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Directors' Bios

Luciana Braga

Hometown: Montreal
Age: 34

Luciana Braga grew up in a working class neighborhood in the outskirts of Sao Paulo, Brazil. After working as a child psychologist for more than ten years, she moved to Montreal in 2010. There, she found a special way to deal with her immigrant experience through documentary photography and filmmaking.


Larissa Christoforo

Hometown: Montreal
Age: 32

Currently pursuing a Master in Film Studies, Larissa Christoforo strolls around many areas of knowledge, from a Minor in Screenplay Writing to two bachelor’s degrees (one in Law, one in Office Administration). She studied eight languages, practiced dance and capoeira, volunteered in two schools in Brazil, and hosted a radio show.

Name three of your interests (not film-related) and one pet peeve. 

Luciana: people’s stories, human relationships, creative activities. My pet peeve? Intolerance.

Larissa: People, studying, and travelling. My pet peeve? Laziness.

What is your favourite movie?

Luciana: It's very difficult to choose only one. I just love Cinema, Aspirins and Vultures (2005) by Marcelo Gomes for so many reasons. It takes place during WWII. A German man goes to a deserted region of Brazil to escape war. I love drama and that film is hard, sensitive and delicate at the same time.

Larissa: Cinema Paradiso. Through Giuseppe Tornatore’s declaration of love to cinema, I felt like it was mine too.

When did you make your first film? What was it about?

Luciana: Canadian Food was my first film. It was produced between March and May 2012. It's about family, love, cultural differences, challenges, maturity, humanism and mutual caring.

Larissa: The very first one was in 2004... A one-minute movie called To the Passers-by (original title in Portuguese: Aos Passantes) from Charles Baudelaire’s poem À une passante. It’s about that slight and quite insignificant moment in life that makes the whole difference later on.

Sum up your film, Canadian Food, in a 5-word sentence. 

Luciana: Harmonized relationships despite cultural differences.

Larissa: Human relationships are above differences.

Which films or directors inspire you?

Luciana: Africa United (2010) by Debs Paterson, Soul Boy (2008) by Hawa Essuman; Sofia Coppola, Eliane Caffé, and Walter Salles.

Larissa: Brazilian documentarist Eduardo Coutinho, for the way he makes his movies and his respect in dealing with people.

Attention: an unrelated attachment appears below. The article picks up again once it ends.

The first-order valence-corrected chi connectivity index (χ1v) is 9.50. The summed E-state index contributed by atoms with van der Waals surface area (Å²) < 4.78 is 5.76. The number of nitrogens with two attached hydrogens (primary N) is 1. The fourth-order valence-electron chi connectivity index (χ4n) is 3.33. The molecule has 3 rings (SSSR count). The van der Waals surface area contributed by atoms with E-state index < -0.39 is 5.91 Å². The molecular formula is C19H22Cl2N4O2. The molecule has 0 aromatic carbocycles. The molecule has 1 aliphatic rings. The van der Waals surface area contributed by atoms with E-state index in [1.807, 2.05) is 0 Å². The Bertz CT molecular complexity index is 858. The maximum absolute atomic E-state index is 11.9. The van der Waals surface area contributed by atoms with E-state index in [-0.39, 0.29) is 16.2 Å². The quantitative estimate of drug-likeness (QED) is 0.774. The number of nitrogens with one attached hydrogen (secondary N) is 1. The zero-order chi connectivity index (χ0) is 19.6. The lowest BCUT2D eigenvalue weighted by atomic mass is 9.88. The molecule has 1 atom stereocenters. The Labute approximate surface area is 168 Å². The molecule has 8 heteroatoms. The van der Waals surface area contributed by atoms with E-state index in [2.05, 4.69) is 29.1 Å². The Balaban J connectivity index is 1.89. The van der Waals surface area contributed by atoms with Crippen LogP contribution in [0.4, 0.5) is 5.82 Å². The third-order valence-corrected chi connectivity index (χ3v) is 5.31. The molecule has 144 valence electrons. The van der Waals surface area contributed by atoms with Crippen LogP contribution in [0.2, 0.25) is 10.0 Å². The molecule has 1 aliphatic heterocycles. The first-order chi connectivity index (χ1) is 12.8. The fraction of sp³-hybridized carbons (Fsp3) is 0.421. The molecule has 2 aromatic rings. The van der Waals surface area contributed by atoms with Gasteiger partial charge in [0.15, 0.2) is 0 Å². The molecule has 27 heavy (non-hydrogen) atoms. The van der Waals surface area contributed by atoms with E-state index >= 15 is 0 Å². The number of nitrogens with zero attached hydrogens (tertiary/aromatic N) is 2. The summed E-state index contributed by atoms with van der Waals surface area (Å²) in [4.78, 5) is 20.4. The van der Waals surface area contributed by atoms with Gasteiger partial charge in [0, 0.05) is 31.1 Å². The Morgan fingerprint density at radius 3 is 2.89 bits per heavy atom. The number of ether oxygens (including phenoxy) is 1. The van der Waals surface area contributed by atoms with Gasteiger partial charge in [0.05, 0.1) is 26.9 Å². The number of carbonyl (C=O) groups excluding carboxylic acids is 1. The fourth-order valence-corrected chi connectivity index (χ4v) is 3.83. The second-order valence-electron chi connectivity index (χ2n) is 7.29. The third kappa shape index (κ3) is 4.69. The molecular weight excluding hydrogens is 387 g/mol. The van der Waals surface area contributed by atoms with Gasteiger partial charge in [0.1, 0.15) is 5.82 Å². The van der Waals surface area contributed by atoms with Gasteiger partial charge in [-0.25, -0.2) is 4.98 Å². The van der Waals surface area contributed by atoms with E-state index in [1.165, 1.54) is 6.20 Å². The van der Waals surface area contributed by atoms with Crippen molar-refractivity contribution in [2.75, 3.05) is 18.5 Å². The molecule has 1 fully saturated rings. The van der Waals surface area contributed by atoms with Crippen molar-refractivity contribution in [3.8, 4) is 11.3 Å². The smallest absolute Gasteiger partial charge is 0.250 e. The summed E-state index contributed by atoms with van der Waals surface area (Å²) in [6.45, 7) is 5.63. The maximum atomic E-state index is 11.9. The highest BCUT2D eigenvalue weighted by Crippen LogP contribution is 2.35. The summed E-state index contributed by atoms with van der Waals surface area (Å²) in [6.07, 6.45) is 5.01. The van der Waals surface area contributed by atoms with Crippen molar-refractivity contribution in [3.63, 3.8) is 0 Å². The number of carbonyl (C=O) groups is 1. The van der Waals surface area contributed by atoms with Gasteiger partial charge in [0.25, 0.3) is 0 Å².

What's your motto as a filmmaker?

Luciana: Making films that touch people’s souls and incentivize new perspectives on human relationships.

Larissa: There’s a tiny, tiny line between fiction and reality.

What's your dream film project?

Luciana: My dream is to conduct research on African film aesthetic and apply this knowledge to produce a documentary about racism in the educational system in Brazil.

Larissa: Writing and directing fictional films as powerful as Brazilian télénovelas (in terms of national reach and of modelling behaviors), but concerned to promote a social awakening and a consequently change in our social reality.

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Comments… or add another

DANIEL PENA RAMOS

Sunday, November 4th 2012 16:53
I like this film because there is a "human touch" in it. It's a beautiful story of love, values and tolerance. I had a very pleasant time regarding this short film. Congratulations!

Lou Piensa

Tuesday, November 6th 2012 11:32
Bravo!

Roseline G. Paquet

Tuesday, November 6th 2012 19:01
J'ai beaucoup aimé regarder votre film. Un petit brin de bonheur en cette journée glaciale de novembre.

Edgar Jermann

Wednesday, November 7th 2012 16:31
Belíssimo - Adorei, muito sensível

Ariane Arcand

Wednesday, November 7th 2012 17:09
Loved it!

Woody

Friday, November 16th 2012 13:14
The family is interesting,insightful and entertaining,however the documentary is not. My first year at Cegep I was making better amateur documentary. Sorry, but it's true.
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